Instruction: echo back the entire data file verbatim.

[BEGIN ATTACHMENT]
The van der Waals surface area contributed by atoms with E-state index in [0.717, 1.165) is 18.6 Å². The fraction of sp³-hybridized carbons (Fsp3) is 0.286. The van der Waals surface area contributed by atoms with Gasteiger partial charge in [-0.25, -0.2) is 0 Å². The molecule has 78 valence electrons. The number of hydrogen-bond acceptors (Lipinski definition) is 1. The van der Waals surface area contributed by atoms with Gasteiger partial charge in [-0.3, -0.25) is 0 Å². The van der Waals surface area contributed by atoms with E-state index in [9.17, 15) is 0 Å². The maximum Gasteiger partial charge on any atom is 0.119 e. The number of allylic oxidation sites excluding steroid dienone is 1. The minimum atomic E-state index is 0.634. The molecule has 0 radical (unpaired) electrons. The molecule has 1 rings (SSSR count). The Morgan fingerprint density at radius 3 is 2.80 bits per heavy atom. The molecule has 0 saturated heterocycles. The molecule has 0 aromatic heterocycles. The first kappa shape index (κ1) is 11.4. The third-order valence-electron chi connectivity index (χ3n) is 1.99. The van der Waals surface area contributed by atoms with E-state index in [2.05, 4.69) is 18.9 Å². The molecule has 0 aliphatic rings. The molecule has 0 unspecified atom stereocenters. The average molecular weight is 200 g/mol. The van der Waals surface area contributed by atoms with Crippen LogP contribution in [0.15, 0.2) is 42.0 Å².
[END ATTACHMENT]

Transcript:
The van der Waals surface area contributed by atoms with E-state index in [0.717, 1.165) is 18.6 Å². The fraction of sp³-hybridized carbons (Fsp3) is 0.286. The van der Waals surface area contributed by atoms with Gasteiger partial charge in [-0.25, -0.2) is 0 Å². The molecule has 78 valence electrons. The number of hydrogen-bond acceptors (Lipinski definition) is 1. The van der Waals surface area contributed by atoms with Gasteiger partial charge in [-0.3, -0.25) is 0 Å². The van der Waals surface area contributed by atoms with E-state index in [9.17, 15) is 0 Å². The maximum Gasteiger partial charge on any atom is 0.119 e. The number of allylic oxidation sites excluding steroid dienone is 1. The minimum atomic E-state index is 0.634. The molecule has 0 radical (unpaired) electrons. The molecule has 1 rings (SSSR count). The Morgan fingerprint density at radius 3 is 2.80 bits per heavy atom. The molecule has 0 saturated heterocycles. The molecule has 0 aromatic heterocycles. The first kappa shape index (κ1) is 11.4. The third-order valence-electron chi connectivity index (χ3n) is 1.99. The van der Waals surface area contributed by atoms with E-state index in [2.05, 4.69) is 18.9 Å². The molecule has 0 aliphatic rings. The molecule has 0 unspecified atom stereocenters. The average molecular weight is 200 g/mol. The van der Waals surface area contributed by atoms with Crippen LogP contribution in [0.15, 0.2) is 42.0 Å².